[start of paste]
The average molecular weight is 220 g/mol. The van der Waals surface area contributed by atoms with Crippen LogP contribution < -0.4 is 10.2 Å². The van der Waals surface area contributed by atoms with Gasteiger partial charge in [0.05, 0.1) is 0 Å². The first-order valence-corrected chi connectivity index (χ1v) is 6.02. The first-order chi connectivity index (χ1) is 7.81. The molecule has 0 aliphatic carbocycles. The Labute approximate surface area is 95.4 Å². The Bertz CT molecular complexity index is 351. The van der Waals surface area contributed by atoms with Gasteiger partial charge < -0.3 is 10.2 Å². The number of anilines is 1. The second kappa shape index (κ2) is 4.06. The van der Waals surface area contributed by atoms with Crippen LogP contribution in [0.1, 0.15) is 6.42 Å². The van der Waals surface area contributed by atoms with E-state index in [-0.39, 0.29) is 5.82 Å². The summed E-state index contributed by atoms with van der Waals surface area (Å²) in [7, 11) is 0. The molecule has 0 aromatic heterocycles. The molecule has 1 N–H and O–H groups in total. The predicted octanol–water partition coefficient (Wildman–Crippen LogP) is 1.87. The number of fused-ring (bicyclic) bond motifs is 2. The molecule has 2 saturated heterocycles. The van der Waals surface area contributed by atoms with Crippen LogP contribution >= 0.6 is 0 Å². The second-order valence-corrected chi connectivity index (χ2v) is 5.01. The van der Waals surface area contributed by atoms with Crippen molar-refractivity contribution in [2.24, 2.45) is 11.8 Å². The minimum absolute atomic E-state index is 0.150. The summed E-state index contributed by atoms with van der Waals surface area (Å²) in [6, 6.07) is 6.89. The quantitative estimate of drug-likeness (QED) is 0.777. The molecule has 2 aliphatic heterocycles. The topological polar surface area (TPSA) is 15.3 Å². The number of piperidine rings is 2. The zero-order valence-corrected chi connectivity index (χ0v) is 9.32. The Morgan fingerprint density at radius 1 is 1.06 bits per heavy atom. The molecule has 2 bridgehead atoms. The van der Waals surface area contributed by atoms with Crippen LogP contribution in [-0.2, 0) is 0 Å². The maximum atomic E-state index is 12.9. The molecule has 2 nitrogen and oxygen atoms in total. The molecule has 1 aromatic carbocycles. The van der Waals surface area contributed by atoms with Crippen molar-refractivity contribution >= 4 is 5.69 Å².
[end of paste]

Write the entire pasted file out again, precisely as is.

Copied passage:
The average molecular weight is 220 g/mol. The van der Waals surface area contributed by atoms with Crippen LogP contribution < -0.4 is 10.2 Å². The van der Waals surface area contributed by atoms with Gasteiger partial charge in [0.05, 0.1) is 0 Å². The first-order valence-corrected chi connectivity index (χ1v) is 6.02. The first-order chi connectivity index (χ1) is 7.81. The molecule has 0 aliphatic carbocycles. The Labute approximate surface area is 95.4 Å². The Bertz CT molecular complexity index is 351. The van der Waals surface area contributed by atoms with Gasteiger partial charge < -0.3 is 10.2 Å². The number of anilines is 1. The second kappa shape index (κ2) is 4.06. The van der Waals surface area contributed by atoms with Crippen LogP contribution in [0.1, 0.15) is 6.42 Å². The van der Waals surface area contributed by atoms with E-state index in [-0.39, 0.29) is 5.82 Å². The summed E-state index contributed by atoms with van der Waals surface area (Å²) in [7, 11) is 0. The molecule has 0 aromatic heterocycles. The molecule has 1 N–H and O–H groups in total. The predicted octanol–water partition coefficient (Wildman–Crippen LogP) is 1.87. The number of fused-ring (bicyclic) bond motifs is 2. The molecule has 2 saturated heterocycles. The van der Waals surface area contributed by atoms with Crippen LogP contribution >= 0.6 is 0 Å². The second-order valence-corrected chi connectivity index (χ2v) is 5.01. The van der Waals surface area contributed by atoms with Crippen molar-refractivity contribution in [2.24, 2.45) is 11.8 Å². The minimum absolute atomic E-state index is 0.150. The summed E-state index contributed by atoms with van der Waals surface area (Å²) in [6, 6.07) is 6.89. The quantitative estimate of drug-likeness (QED) is 0.777. The molecule has 2 aliphatic heterocycles. The topological polar surface area (TPSA) is 15.3 Å². The number of piperidine rings is 2. The zero-order valence-corrected chi connectivity index (χ0v) is 9.32. The Morgan fingerprint density at radius 1 is 1.06 bits per heavy atom. The molecule has 2 bridgehead atoms. The van der Waals surface area contributed by atoms with Crippen LogP contribution in [-0.2, 0) is 0 Å². The maximum atomic E-state index is 12.9. The molecule has 2 nitrogen and oxygen atoms in total. The molecule has 1 aromatic carbocycles. The van der Waals surface area contributed by atoms with Crippen molar-refractivity contribution >= 4 is 5.69 Å².